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Koshien: More About Japanese Baseball

What's it like to play in Koshien stadium? Why do all the players cry whether they win or lose? Watch video interviews with Hideki Matsui, Robert Whiting and other baseball experts to find out more about Koshien and high school baseball in Japan.

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Hideki Matsui, Outfielder, New York Yankees

POV: What can students learn from playing baseball?

Hideki Matsui: I think you can learn many things from baseball. [One of them] is establishing a relationship of trust between teammates. My high school teammates are still my close friends. Especially in Japan, there's a lot of emphasis on proper conduct and salutations in sports. There's also the system of seniors and juniors; the spirit of perseverance — not giving up until the very end; the joy of winning and the bitterness of losing. I think you can learn a number of things through baseball. I think that's what it means when people say baseball is a part of the educational system.

POV: So what was it like for you the first time that you stepped onto the field at Koshien for the tournament?

Matsui: I'd been dreaming of it since childhood, so I was extremely nervous on one hand, and overjoyed on the other. There was the emotional aspect that I'd held since childhood, and the nervousness of standing there for the first time.

POV: A lot of high school teams in Japan practice 11 months a year, 6 hours a day, 6 days a week. What do you think is the reason for so much practice?

Matsui: For us, that was normal, so it wasn't that painful. It's not that long. I mean it's from after class around 3 p.m. until the sun sets. We accepted it as normal, so it wasn't a problem for us. And it was by repeating lots of different kinds of training that I was able to advance technically and mentally. I think that's how you improve both technically and emotionally.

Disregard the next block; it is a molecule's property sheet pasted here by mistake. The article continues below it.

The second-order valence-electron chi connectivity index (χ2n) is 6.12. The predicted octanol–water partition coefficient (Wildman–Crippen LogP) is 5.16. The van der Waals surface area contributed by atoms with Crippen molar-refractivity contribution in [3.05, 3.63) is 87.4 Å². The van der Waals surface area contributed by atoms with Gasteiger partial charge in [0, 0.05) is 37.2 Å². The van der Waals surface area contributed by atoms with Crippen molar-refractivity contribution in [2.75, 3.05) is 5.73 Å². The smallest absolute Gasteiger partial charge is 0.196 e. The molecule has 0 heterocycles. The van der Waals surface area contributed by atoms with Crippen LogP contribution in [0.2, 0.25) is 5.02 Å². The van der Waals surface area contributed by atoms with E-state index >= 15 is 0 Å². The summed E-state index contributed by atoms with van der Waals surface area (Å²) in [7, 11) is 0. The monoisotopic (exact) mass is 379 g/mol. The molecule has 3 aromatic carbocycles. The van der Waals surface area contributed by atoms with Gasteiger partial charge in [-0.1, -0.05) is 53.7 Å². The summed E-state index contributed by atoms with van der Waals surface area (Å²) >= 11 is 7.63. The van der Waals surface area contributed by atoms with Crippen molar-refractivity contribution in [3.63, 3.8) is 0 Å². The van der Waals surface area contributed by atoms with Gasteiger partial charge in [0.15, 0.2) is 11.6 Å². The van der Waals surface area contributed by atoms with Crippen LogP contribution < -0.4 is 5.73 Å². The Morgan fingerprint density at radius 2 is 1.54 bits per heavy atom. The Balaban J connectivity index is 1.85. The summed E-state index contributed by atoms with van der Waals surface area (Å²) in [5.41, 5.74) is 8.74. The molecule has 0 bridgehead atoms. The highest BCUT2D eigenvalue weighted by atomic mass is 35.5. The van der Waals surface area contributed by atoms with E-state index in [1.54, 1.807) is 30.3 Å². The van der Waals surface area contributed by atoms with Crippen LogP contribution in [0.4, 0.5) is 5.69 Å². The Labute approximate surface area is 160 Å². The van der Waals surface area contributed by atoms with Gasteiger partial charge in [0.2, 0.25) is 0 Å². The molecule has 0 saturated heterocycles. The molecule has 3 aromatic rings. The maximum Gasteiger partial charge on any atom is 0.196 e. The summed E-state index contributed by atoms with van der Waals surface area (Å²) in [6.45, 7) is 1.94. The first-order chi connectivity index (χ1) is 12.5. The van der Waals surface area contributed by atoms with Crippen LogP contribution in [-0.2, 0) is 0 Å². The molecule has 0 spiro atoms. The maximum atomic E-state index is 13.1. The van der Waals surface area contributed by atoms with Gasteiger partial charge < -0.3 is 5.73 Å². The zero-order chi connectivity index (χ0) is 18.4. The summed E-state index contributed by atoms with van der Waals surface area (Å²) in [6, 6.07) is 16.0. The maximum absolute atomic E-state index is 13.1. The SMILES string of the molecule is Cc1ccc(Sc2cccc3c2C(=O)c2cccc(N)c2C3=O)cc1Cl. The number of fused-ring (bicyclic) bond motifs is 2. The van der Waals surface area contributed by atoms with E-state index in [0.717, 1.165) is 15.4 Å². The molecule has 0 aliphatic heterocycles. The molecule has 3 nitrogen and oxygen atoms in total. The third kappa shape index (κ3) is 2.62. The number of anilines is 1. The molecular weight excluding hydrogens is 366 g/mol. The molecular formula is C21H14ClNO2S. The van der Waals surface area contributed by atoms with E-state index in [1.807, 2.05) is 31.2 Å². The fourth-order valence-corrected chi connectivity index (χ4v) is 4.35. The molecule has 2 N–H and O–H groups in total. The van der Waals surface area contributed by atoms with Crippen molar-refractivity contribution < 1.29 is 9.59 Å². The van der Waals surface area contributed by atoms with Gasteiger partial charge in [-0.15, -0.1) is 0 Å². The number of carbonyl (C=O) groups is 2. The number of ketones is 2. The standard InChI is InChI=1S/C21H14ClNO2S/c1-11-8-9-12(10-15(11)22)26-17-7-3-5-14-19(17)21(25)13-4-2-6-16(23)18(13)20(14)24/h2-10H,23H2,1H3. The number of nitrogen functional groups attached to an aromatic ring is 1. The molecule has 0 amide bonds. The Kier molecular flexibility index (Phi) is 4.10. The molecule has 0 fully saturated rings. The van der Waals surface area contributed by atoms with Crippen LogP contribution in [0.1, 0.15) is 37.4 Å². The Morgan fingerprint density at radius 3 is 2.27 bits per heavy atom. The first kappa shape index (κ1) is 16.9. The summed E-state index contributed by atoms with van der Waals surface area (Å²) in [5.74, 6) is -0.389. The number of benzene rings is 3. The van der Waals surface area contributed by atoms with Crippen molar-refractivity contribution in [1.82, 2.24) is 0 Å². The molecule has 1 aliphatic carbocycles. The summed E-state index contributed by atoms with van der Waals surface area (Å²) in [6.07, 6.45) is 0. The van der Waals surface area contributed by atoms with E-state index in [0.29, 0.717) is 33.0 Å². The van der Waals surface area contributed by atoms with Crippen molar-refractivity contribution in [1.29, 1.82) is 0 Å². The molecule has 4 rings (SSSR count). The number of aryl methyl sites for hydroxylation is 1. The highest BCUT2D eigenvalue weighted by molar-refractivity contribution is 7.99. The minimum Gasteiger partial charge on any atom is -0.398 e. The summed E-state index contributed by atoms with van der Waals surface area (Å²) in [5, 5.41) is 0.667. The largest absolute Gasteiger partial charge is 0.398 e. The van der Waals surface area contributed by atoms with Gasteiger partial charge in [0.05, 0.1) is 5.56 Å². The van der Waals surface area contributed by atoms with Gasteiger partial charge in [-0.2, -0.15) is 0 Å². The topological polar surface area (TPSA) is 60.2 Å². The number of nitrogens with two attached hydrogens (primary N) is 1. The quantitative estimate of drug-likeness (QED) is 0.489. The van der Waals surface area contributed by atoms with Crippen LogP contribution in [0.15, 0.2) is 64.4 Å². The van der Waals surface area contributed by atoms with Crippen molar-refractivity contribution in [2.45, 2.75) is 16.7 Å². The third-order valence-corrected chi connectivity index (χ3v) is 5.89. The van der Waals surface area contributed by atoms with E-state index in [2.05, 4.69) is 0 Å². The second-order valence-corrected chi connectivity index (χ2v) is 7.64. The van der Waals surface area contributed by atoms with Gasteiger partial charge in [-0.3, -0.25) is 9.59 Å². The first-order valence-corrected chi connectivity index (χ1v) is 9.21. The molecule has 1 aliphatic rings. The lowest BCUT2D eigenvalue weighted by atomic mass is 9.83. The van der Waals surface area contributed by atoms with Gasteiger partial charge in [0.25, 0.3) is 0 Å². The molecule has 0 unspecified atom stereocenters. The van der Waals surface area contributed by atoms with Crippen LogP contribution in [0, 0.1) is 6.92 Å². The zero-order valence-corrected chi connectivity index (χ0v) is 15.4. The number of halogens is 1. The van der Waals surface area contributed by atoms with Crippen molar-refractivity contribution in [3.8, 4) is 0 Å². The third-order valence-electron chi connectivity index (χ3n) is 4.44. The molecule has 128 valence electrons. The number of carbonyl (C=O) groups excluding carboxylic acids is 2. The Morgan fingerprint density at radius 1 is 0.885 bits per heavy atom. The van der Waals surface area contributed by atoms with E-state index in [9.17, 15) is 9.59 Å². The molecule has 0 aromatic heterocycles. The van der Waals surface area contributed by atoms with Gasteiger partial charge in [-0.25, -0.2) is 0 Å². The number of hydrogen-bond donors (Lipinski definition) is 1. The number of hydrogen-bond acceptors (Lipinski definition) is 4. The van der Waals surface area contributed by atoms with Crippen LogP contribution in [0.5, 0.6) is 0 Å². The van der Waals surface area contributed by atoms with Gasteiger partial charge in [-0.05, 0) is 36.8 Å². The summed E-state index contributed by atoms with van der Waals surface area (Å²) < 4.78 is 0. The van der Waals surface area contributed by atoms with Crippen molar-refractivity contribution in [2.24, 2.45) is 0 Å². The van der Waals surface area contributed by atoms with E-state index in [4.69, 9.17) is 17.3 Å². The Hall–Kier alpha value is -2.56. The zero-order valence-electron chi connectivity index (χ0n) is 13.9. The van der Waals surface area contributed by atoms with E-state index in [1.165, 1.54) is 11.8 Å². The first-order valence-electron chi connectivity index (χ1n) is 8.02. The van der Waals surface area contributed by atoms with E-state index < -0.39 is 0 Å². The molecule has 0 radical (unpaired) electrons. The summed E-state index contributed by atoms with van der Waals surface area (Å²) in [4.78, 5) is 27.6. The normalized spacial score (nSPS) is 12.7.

POV: Can you compare what it was like to play in the Koshien tournament and what it is like to play for the Yankees?

Matsui: There was excitement and nervousness involved in both, but the biggest difference is my age. When I went to Koshien for the first time, I was 16. I didn't have much experience, and I was very nervous. When I came [to New York], I was 28. By then, I'd experienced many things since childhood and played professionally in Japan for 10 years. I was definitely excited and nervous, but I was also able to move at my own pace and keep calm. That's a difference that comes with age.

POV: What did it feel like when you were at Koshien — did you feel a lot of pressure, and how did you deal with that?

Matsui: Yes, I'm not sure about pressure, but I did feel very nervous. It's high school students playing in the best stadium in Japan, so I think everyone feels a little nervous. You can't conquer it, you just have to play your best and concentrate. You can't control the environment, so it just comes down to concentrating and doing the things you can control well. That's what I tried to keep in mind.

POV: When you were younger you were very good in sumo and judo as well. What made you choose to play baseball?

Matsui: That's easy. My junior high school didn't have a judo or sumo club. There was no choice. There was only baseball.





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